Triple Divide Peak (Montana)

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Triple Divide Peak
View from Triple Divide Peak
Highest point
Elevation 8,020 ft (2,440 m) [1]
Prominence 180 ft (55 m) [1]
Parent peak Norris Mountain[1]
Listing Mountains in Flathead County
Mountains in Glacier County
Coordinates 48°34′23″N 113°31′00″W / 48.57306°N 113.51667°W / 48.57306; -113.51667Coordinates: 48°34′23″N 113°31′00″W / 48.57306°N 113.51667°W / 48.57306; -113.51667[2]
Parent range Lewis Range
Topo map USGS Mount Stimson, MT
A map of North American drainage basins/divides. Triple Divide Peak is noted at the juncture of the Great (red) and Laurentian (green) divides.

Triple Divide Peak (8,020 feet (2,444 m)) is located in the Lewis Range, part of the Rocky Mountains in North America. It is located in Glacier National Park in the state of Montana in the United States. The Lewis Range was formed in the Lewis Overthrust, some 170 million years ago, when an enormous slab of Precambrian rock faulted and slid over younger rocks from the Cretaceous period. The summit of the peak is the point where two of the principal continental divides in North America converge, the Great Divide and the Northern or Laurentian Divide.


Triple Divide Peak is located in Glacier National Park in the state of Montana in the United States.[3] It is a hydrological apex of the North American continent, where the Great and Laurentian divides meet at the summit of the peak. Thus, all water that falls at this point can flow to the Pacific, Atlantic, or Arctic oceans (when Hudson Bay is considered an Arctic tributary).

Rainfall on the western side of the peak enters Pacific Creek, which in turn enters Nyack Creek, the Middle Fork of the Flathead River, Clark Fork River, Pend Oreille River, and the Columbia River which empties into the Pacific Ocean at Astoria, Oregon. Flathead Lake and Lake Pend Oreille are also fed by this system of rivers, as well as some man-made lakes on the Columbia River.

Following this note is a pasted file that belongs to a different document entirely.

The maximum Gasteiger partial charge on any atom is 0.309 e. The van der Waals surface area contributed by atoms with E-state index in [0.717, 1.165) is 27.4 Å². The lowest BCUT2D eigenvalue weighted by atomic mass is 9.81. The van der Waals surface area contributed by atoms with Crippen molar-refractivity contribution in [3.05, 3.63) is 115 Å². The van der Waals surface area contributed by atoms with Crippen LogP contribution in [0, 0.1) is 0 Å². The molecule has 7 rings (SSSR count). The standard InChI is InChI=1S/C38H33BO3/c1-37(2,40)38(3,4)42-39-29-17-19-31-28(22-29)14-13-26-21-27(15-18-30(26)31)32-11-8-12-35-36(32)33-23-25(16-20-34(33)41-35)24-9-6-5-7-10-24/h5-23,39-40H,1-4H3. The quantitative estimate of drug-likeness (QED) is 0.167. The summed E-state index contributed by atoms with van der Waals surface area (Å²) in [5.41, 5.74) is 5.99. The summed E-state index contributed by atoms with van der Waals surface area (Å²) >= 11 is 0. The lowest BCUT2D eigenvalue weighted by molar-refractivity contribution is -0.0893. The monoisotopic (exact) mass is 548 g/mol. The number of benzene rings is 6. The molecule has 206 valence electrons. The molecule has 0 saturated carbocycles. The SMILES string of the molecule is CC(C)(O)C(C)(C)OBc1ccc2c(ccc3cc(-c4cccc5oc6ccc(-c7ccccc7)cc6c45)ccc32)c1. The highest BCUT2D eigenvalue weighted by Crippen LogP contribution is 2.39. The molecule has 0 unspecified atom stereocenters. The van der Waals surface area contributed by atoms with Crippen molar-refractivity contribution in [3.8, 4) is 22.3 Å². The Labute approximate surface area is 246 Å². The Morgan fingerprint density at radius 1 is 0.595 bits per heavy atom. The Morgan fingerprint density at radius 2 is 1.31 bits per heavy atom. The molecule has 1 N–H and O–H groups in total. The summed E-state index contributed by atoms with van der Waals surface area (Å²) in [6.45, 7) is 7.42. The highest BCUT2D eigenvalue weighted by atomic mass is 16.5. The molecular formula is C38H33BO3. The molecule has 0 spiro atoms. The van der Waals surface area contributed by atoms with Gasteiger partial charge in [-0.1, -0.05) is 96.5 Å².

The northeastern slope of the mountain sheds water into Hudson Bay Creek, which then drains into Medicine Owl Creek and Red Eagle Creek. It then empties into Saint Mary Lake, which feeds the St. Mary River, which in turn flows into the Oldman River, Saskatchewan River, and the Nelson River, which empties into Hudson Bay. (Some sources, however, consider Hudson Bay to be part of the Atlantic and, thus, Snow Dome – partially in Jasper National Park, on the border of the provinces of Alberta and British Columbia, Canada – to be the continent's sole hydrological apex.[4][5][6]) Lake Manitoba and Lake Winnipegosis, also in Manitoba, are part of the Hudson Bay watershed as well, feeding Lake Winnipeg via Dauphin River.

Moisture on the southeastern slopes feeds into Atlantic Creek, which in turn enters the North Fork of Cut Bank Creek, Marias River, Missouri River, which joins the Mississippi River north of St. Louis, Missouri, before emptying into the Gulf of Mexico near New Orleans. This ultimately reaches the Atlantic.

Looking south from Triple Divide Mountain, 1917[7]

See also[edit]


  1. ^ a b c "Triple Divide Peak, Montana". Retrieved 2010-08-22. 
  2. ^ "Triple Divide Peak". Geographic Names Information System. United States Geological Survey. Retrieved 2010-08-22. 
  3. ^ "Triple Divide Peak, Montana" (Map). TopoQuest (USGS Quad). Retrieved 2010-08-22. 
  4. ^ Sanford, Robert W. (2010). Our World's Heritage: Creating a Culture Worthy of Place in Canada's Western Mountain Parks. Athabasca University Press. p. 160. ISBN 978-1-897425-57-2. 
  5. ^ Canada's watersheds, The Canadian Atlas Online
  6. ^ The North Saskatchewan River, Great Canadian Rivers
  7. ^ Holtz, Mathilde Edith; Bemis, Katharine Isabel (1917). Glacier National Park: Its Trails and Treasures (PDF). New York: George H. Doran. 

External links[edit]